Song: "Sullivan Street"
Album: August And Everything After
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During any era in history, when a specific sound or style is dominant, it is difficult for anything else to gain much notoriety. Though a band may find moderate commercial success, it is usually as a "side note" to the larger musical trend of the time. Yet every once in awhile, a band is able to bring a sound so divergent from the popular trends that not only is it not ignored, but it ignites an entire secondary musical wave. While the early 1990's were being dominated by the aggressive, loud sounds of the so-called "grunge" movement, a sharply contrasting, more reflective sound emerged and offered a wide range of approaches and musical depth. Among these bands, one of the most unique was the distinctive country-folk-indie rock sound from San Francisco's Counting Crows. Without question one of the most definitive bands of the decade, the group stormed the charts with their unavoidable hit, "Mr. Jones," and they remain one of the most important groups in the development of what is now labeled as "alternative rock." Though they have released a number of albums over the past two decades, they've yet to top their brilliant 1993 debut, August And Everything After, and the record stands as one of the greatest of the entire decade. While every single song on the album is fantastic in its own way, everything that makes the band so uniquely enjoyable can be found in their 1993 song, "Sullivan Street."
Perhaps the most distinctive aspect of the Counting Crows is the wide range of instruments with which they create each song. From mandolins to violins to piano and more traditional "rock" instruments, even on their debut, it seems as if nothing is off limits, and it is due to this diversity in sound that their songs become so fantastic. "Sullivan Street" begins with a mellow, yet unmistakable guitar riff from David Bryson, and it is quickly joined by a low, bassline from Matt Malley that is mixed far more forward on the track that is the norm. This greater presence of the bassline gives the song a bit more of a lulling, deeper sound, and it is also from Malley's playing that the song gains its sense of movement. Drummer Steve Bowman moves the song with an almost jazz-like approach, as he shifts the tempo a few times during the song, and it is this aspect that further separates "Sullivan Street" from nearly every other song of the era. Multi-instrumentalist Charlie Gillingham brings an absolutely beautiful piano progression to the song, and the way in which Counting Crows worked pianos, organs, and accordions into their songs remains one of their most distinctive characteristics. The way in which all of these sounds come together gives the song a mood and feel unlike anything else at the time, and it is this mesmerizing combination of sounds that makes "Sullivan Street" such a uniquely stunning musical experience.
Though there were many, one cannot deny the fact that Adam Duritz stands as one of the most distinctive and instantly recognizable voices of his generation. With his somber, pained voice that is easily capable of working the entire vocal spectrum, few vocalists of any era have shown as much emotional commitment and vocal honesty as one finds in Duritz's voice. On "Sullivan Street," Duritz instantly captures the listeners' attention, and the way in which he croons and cries across the track is heartbreaking, yet charming in a way unlike any other recording in history. Duritz rarely relents from his raw, open approach, and the close proximity that he has to the lyrics which he sings is almost never in question. Though the feeling behind his words is always clear, Duritz also stands as one of the most brilliantly poetic lyricists of his generation, and there is often as much beauty in the words he sings as there is in actual vocal work. With "Sullivan Street," Duritz seems to sing of a relationship that while wonderful, seems doomed for failure. When he sings lines like, "...pretty soon now, I won't come around...," one can hear the pain and frustration that Duritz feels, and the tragic beauty of the song is solidified when he sings, "...she's almost everything I need..." The way in which the situation is presented allows a number of interpretations of the lyrics, and yet the pain and disappointment in the voice of Adam Duritz makes the song one to which all can relate in their own way.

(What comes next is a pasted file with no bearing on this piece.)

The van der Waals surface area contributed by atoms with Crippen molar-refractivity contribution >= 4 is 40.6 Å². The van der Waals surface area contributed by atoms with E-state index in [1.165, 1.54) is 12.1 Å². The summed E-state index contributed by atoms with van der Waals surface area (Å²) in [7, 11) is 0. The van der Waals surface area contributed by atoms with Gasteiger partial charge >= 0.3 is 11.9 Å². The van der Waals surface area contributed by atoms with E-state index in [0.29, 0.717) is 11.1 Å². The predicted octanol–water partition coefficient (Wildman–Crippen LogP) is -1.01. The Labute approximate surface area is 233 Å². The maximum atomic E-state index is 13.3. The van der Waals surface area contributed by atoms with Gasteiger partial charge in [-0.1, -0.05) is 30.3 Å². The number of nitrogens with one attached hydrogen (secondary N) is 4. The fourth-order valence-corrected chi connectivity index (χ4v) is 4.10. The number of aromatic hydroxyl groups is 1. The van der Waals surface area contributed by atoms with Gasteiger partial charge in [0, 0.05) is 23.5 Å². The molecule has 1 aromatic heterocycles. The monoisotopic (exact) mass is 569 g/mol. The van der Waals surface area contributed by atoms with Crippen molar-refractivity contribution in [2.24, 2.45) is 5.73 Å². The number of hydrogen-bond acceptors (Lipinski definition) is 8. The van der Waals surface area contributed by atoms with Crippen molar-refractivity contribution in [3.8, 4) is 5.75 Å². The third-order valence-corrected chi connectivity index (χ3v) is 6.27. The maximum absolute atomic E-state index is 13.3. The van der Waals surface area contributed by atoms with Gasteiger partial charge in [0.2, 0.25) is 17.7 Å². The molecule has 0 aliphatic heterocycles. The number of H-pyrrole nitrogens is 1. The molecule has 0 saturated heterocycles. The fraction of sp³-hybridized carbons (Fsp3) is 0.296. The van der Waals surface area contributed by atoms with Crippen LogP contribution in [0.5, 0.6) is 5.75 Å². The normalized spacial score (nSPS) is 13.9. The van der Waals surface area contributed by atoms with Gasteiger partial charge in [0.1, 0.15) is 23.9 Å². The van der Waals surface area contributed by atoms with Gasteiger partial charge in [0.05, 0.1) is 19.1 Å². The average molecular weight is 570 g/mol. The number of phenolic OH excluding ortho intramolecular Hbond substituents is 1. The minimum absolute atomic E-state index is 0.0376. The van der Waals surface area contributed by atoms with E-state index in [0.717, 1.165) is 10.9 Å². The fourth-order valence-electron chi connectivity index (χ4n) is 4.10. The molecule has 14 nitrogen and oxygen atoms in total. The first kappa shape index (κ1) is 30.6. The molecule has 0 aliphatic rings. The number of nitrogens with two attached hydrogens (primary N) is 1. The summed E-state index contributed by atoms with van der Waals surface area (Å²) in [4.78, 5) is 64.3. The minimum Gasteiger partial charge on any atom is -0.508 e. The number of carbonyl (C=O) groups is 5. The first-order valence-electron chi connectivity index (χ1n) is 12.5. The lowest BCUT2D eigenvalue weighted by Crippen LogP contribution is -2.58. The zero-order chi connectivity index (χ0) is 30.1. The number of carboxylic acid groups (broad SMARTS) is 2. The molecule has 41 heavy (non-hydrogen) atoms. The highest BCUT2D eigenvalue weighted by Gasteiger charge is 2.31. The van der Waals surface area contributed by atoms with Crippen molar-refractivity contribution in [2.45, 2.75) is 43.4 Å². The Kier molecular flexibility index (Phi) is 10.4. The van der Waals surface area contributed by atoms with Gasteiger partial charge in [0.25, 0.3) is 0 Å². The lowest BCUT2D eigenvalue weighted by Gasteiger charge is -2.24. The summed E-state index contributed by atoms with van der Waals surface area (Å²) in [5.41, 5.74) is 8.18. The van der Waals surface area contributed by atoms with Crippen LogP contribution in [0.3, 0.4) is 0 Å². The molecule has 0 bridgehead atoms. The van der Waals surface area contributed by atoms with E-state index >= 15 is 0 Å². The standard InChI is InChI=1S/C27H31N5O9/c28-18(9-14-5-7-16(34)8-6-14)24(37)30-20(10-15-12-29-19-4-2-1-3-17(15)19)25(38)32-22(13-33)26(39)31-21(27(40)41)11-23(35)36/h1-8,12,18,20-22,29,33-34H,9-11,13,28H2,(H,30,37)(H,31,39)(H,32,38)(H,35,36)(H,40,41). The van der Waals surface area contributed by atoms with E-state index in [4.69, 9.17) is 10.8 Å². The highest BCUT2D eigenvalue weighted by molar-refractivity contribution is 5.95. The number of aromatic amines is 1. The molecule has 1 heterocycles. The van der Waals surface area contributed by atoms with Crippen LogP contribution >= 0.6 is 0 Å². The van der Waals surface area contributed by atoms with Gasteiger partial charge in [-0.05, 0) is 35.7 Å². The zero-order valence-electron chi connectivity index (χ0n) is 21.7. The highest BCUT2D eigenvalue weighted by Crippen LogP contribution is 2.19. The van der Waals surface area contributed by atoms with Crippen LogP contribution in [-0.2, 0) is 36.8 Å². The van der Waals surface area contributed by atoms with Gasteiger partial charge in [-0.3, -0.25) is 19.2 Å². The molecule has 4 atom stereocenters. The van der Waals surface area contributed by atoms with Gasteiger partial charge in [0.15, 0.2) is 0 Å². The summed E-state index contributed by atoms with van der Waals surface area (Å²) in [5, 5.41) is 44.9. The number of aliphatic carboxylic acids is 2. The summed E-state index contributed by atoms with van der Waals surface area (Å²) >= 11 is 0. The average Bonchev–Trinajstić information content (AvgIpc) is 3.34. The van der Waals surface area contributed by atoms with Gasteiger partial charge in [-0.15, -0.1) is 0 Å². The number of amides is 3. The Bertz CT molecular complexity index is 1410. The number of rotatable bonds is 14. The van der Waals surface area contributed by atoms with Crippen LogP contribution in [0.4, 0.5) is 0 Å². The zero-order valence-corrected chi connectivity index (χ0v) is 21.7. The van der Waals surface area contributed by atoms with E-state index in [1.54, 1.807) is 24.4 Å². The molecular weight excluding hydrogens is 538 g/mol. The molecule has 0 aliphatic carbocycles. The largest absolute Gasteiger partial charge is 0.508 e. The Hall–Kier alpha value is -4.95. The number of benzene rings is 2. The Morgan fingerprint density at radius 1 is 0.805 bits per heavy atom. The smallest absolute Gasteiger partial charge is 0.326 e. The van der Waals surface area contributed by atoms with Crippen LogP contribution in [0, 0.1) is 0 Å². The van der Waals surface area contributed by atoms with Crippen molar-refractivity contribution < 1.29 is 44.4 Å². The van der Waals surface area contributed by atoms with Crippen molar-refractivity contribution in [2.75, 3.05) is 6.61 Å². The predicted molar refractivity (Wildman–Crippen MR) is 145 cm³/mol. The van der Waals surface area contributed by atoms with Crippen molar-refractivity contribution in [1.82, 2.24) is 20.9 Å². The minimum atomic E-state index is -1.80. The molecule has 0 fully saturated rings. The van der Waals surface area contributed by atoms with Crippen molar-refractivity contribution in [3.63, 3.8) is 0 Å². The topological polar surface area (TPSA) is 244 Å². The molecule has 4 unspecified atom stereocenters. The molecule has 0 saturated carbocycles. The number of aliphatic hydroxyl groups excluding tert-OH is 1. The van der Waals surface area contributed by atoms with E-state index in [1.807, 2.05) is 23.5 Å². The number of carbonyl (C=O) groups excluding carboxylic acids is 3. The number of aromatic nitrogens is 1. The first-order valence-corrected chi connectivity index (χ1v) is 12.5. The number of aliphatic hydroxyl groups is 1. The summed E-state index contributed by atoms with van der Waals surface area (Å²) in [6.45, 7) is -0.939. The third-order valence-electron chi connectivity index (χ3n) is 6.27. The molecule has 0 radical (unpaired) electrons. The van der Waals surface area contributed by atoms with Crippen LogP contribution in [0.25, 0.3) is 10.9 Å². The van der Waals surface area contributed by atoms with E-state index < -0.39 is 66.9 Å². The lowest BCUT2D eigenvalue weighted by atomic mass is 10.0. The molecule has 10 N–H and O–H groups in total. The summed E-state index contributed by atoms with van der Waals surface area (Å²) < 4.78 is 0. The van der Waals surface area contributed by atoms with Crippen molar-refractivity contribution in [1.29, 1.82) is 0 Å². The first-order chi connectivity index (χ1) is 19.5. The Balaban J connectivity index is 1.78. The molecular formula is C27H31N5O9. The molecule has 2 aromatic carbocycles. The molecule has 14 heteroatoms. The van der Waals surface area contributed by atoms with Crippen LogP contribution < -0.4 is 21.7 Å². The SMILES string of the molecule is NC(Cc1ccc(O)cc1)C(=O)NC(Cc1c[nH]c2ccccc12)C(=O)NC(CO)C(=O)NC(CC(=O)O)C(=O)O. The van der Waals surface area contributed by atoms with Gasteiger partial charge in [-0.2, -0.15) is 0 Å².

In an era filled with angst-ridden, distortion fueled post-punk sounds, it was nothing short of unfathomable when a band like Counting Crows suddenly found themselves at the top of the pop charts. Representing nearly everything opposite of the "grunge" sound, the band defined what it meant to be "alternative," and one can hear influences ranging from Tim Buckley to Van Morrison to R.E.M. in their music. Ignoring all musical conventions, it is this blend of influences and their unparalleled musical approach that made the group into icons of their generation, and there has still yet to be another group that made music which was even remotely similar. Counting Crows 1993 debut album stands as one of the finest of the decade, and it is as close to musical perfection as one can wish to achieve. Filled with complex musical arrangements and a more diverse instrumentation than nearly any other band of the era, there is a beauty to their music that cannot be found elsewhere in the music of the early 1990's. Whether it is the unpredictable, yet always magnificent music or the unmistakable voice of Adam Duritz, few groups have been able to achieve the level of expression that one finds in their music. Though it was not released as a single, and it stands as one of an album full of flawless songs, the complete package that makes Counting Crows such a beautifully brilliant band can be found in their 1993 song, "Sullivan Street."